db_flay generates a simple - but productive - web interface for databases. The target user is a secretary, rather than a database administrator. (You will need a database administrator to configure the script initially.)
db_flay lets users view data, edit data, copy data, and delete data in multiple databases.
The copy feature is especially useful as a time-saver! For some reason, many other database tools leave this feature out...
I have a PhD, but I can't quite comprehend Ruby on Rails and all the other snazzy "frameworks". Surely there must be something simpler, that a PhD can administer and a secretary can use? Well, hopefully db_flay is it!
That being said, db_flay has been adapted for use within the Plone CMS. See plonedbflay for details.
The basic features:
Fancy features for advanced applications:
The demo site implements a manufacturing parts database. The data is bogus - add / edit / delete whatever you want. (Foreign keys are used on the supplier, productcategory, and manufacturer fields, so the allowed values are limited in these fields.)
A "quick search" field is implemented here (try searching for "74ACT"):
If you click submit with a blank form field, the full query form is brought up.
Here are two examples of db_flay pre-configured to dump an entire table (i.e., no query form is presented - just the data!):
Versions 1.00-1.03 were coded in Perl. Versions 2.00 and higher are in Python. Version 1.03 can still be downloaded, but the Perl codebase will not be maintained.
All normal configuration is handled through separate configuration files, which should be in the same directory as this script. The script should be called initially as:
http://your_server_path/db_flay.py?CONFIG=sampleand db_flay will read the configuration file sample.conf. (The ".conf" extension is added by the script. Do not include it in the URL). db_flay will remember which configuration file to keep using until you specifically tell it to use another configuration file. (Replace the "your_server_path" part of the URL with the correct domain name and path to the script, of course.)
You might wish to add a form on an external page, to implement a "quick search" feature, instead of relying on the script to generate its own query form. This is easily accomplished, using this general approach:
<form method="post" action="http://your_server_path/db_flay.py"> <input type="hidden" name="CONFIG" value="sample"> <input type="text" name="entered_data_text_partnumber" size="25"> <input type="submit" value="Part Number Search" name="Submit"> </form>
In this case, the config file is specified using a hidden variable (CONFIG). Note the special naming of the "entered_data_text_partnumber" text field. The name is specially constructed to tell the script that it is user-entered data ("entered_data") of text type ("text") that relates to the "partnumber" field in the database. The easiest way to tell the proper name for a particular form field is to bring up the basic query form (using
http://your_server_path/db_flay.py?CONFIG=samplein this example) and studying the generated HTML code.
db_flay.py should live in its own directory, along with the configuration file(s). Your web server (I use Apache on FC4) should allow Python scripts to execute in this directory. Putting db_flay somewhere in the "cgi-local" directory will probably make it "just work", at least with common Linux distributions.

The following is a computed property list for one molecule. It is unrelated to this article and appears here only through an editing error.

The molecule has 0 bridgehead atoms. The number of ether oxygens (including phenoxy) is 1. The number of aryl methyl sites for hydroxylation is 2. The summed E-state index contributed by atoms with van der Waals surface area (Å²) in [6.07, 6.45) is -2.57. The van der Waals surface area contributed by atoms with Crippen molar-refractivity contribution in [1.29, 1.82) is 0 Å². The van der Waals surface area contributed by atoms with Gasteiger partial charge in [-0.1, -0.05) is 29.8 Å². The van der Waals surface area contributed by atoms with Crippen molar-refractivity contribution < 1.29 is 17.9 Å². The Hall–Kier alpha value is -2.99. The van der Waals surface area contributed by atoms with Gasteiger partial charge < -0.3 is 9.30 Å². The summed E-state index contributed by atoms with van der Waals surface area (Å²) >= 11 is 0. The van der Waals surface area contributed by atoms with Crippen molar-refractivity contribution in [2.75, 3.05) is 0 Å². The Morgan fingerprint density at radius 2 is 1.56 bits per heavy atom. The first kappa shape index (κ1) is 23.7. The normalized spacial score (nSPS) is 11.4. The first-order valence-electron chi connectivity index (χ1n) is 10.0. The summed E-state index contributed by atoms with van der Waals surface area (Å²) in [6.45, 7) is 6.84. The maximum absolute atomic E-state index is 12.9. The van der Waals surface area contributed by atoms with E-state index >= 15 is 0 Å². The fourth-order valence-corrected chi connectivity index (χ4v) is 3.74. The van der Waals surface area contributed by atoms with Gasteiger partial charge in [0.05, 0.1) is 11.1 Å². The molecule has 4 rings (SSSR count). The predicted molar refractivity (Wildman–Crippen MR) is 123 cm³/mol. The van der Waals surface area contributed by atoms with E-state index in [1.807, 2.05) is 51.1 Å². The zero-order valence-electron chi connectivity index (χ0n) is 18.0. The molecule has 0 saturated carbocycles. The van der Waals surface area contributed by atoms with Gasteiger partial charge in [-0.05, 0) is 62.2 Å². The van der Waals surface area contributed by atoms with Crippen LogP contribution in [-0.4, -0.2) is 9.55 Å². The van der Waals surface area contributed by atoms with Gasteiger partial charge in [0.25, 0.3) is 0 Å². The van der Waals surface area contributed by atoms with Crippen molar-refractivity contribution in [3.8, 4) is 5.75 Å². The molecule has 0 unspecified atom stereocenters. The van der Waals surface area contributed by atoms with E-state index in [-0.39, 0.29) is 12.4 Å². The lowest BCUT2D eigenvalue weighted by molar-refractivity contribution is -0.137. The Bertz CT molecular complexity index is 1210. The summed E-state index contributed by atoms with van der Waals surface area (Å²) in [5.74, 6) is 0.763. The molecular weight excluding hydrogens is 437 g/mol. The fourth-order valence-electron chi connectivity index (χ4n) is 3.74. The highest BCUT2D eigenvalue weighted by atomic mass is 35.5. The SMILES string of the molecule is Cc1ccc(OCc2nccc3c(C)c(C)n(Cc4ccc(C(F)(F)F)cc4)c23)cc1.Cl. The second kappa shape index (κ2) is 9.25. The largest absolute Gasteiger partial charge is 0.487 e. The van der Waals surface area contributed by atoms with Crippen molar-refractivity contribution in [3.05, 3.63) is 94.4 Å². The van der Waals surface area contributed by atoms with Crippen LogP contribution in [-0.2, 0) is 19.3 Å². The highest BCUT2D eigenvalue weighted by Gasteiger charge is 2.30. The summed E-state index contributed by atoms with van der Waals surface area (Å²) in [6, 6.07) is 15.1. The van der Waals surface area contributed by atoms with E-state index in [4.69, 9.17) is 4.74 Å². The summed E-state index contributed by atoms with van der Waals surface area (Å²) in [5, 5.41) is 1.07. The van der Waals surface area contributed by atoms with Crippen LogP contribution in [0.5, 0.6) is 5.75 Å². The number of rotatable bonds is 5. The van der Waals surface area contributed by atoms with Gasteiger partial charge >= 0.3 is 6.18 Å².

The db_flay.py script uses the Python time, cgi, re, sys, psycopg, and os.path modules. Most systems have all of them except for psycopg. On Fedora Core 4 pyschopg can be installed by running:
yum install python-psycopg
Internally, the script communicates with itself using CGI requests. Some variables are stored in "hidden" form fields. This makes the use of server-enabled session tracking unnecessary, and keeps things simple. It also means that things still work (mostly) if the user navigates with the "back" button in the web browser.
db_flay is designed and tested for use with Postgresql databases. (Friends don't let friends use mySQL!). It may work with other databases, but changes might be necessary. Specifically, db_flay uses SQL keywords such as "ILIKE" and "LIMIT" which might not be implemented in other databases. Beware!
There isn't any, really. For additional security, consider using plonedbflay instead.
Access to this script should be limited to authorized users using the web server and filesystem permission schemes. This script is designed for modifying data, so anyone who can access it can delete your data! Also, be aware that the configuration files store the database user name and password in cleartext.
This script is intended for use on small internal intranets. Making it available via the public internet would be a very bad idea.
Screenshots are here. Don't worry about the Avtech logo - you customize the page start and page end HTML in the configuration file(s). My own site happens to use that logo.
Versions 1.00-1.03 were written by me, Dr. Michael J. Chudobiak (email@example.com).
Version 2.00 was converted from Perl to Python by Dr. Hui Zhou, (firstname.lastname@example.org) as a "RentACoder" job for me (Mike Chudobiak). Hui did a great job, and he is available for hire.
See the new, improved, more sophisticated version: plonedbflay. Development efforts are now focused on plonedbflay.
db_flay is named after Flay, manservant to Lord Sepulchrave, 76th Earl of Groan. You know - from Gormenghast.
db_flay is a web application. If you want to write local (non-web) applications, take a look at Axis. (Sounds like "Access" - get it?) Axis is a suite of open-source, cross-platform Perl modules that combine to provide a RAD design tool for database access. Looks pretty nifty to me!
I lasted edited this on January 21, 2008.